The story of the war is told in short, snappy episodes, interrupted by the songs of the time – full of pathos, earthy humour and irony – and jolly cabaret routines. Even Michael Gove makes a fleeting photographic appearance as a donkey at the beginning.

In true Brechtian style, and despite tearful and poignant moments, we are not allowed to wallow in sentiment but forced to confront the harsh realities of an incompetent ruling class indifferent to human misery and mass slaughter.

On a moor in Scotland we see businessmen having a pop at grouse while discussing their war profits and expressing their fears of an early peace.

An army chaplain tells the troops that God is on their side and, despite mounting losses, the generals order the troops forward regardless.

In the background above the stage, rolling text on a panel gives the unbelievable numbers of dead as the weeks and months pass.

There is not a minute of boredom with this excellent ensemble in which there are no stars or main roles. They keep us transfixed with their bursting energy and enthusiasm, easy banter, dancing and singing.

The leader of the troupe at the end brings us back to the present by reminding us that this war game has continued since that century-old conflict and is still being played today.

A really must-see drama. It can’t be recommended strongly enough.

Runs until March 15. Box office: (020) 8534-0310.

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Shakespeare’s King Lear on stage in London


This video from Britain is called King Lear.

By Gordon Parsons in Britain:

Theatre: King Lear

Tuesday 4th February 2014

In its depiction of societal and personal breakdown, a new production of King Lear by Sam Mendes speaks directly and uncomfortably to our own times, says GORDON PARSONS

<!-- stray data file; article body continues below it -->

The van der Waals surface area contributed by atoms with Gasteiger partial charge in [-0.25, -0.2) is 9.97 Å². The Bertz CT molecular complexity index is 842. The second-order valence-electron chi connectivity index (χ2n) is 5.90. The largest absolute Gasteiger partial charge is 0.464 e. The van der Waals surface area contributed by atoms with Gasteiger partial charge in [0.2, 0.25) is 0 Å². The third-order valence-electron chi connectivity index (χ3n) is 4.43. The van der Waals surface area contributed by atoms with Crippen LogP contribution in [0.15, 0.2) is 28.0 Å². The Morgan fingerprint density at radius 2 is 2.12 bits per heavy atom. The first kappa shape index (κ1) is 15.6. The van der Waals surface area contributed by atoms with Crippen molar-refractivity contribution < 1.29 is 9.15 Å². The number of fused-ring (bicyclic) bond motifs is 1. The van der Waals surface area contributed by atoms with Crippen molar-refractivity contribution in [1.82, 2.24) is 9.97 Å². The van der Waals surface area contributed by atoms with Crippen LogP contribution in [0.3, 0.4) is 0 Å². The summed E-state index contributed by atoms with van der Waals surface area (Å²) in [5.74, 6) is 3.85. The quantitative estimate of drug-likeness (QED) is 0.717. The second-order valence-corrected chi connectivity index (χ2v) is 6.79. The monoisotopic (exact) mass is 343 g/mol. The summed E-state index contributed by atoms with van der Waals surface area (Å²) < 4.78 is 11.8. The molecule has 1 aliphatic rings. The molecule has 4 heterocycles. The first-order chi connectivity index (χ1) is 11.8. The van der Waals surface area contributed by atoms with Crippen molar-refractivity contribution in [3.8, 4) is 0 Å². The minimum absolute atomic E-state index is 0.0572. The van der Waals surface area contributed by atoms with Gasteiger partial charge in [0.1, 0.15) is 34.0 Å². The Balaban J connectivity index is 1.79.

King Lear

National Theatre, London SE1

4 Stars

More than any other of Shakespeare‘s plays, this great symphonic drama of the human condition has mirrored each successive age, often unbearably, with its own self-image.

Our own nihilistic day, obsessed with media accounts of what seems the dissolution of both civilised society and personal relationships, finds its ugly reflection in Sam Mendes’s eagerly awaited production.

From the opening, when Simon Russell Beale‘s ageing dictator enters his conference chamber walled with his own military imperial guard, we recognise a common scene of power and insecurity.

Ordered to express the degree of their affection for their unlovable father, his older daughters, Goneril and Regan, outbid one another in their amplified, effusive offerings and are duly rewarded with his divided kingdom.

Only Olivia Vinall’s Cordelia refuses defiantly to play the game and consequently is violently cast off. This is the cue for the first of Beale’s frenetic rages, a state which constantly marks his downward spiral into a dementia fuelled by the treatment from his favoured offspring.

Beale’s Lear is a definitive portrayal of a man progressively stripped of power over others and control of his own identity – “Who is it that can tell me who I am?” he asks.

And, as he slowly loses his mind, with the pitiful plea of “Let me not be mad,” his is an increasingly shambling figure, nervously pawing at a troublesome hip.

The last vestiges of his authority are lost as his substantial personal bodyguard slip away into the night.

Unlike Hamlet, where we see events subjectively through the protagonist’s eyes, in King Lear we watch with a horrible objective fascination and even fear.

This is not only Lear’s world it is ours. The parallel Gloucester plot, in which betrayal and physical cruelty deny family bonds, make Shakespeare’s universal intentions clear.

Mendes squeezes the play dry of any comfort, with the normally moving conclusion rejigged to expunge any medieval heroics – no mummers’ challenge and barnstorming duel between good and evil here. Edgar simply stabs his bastard half-brother in revenge for his own and his father’s betrayal.

A huge cast gives the impression that at times Lear has all of his 100 knights on stage and there are excellent supporting performnces.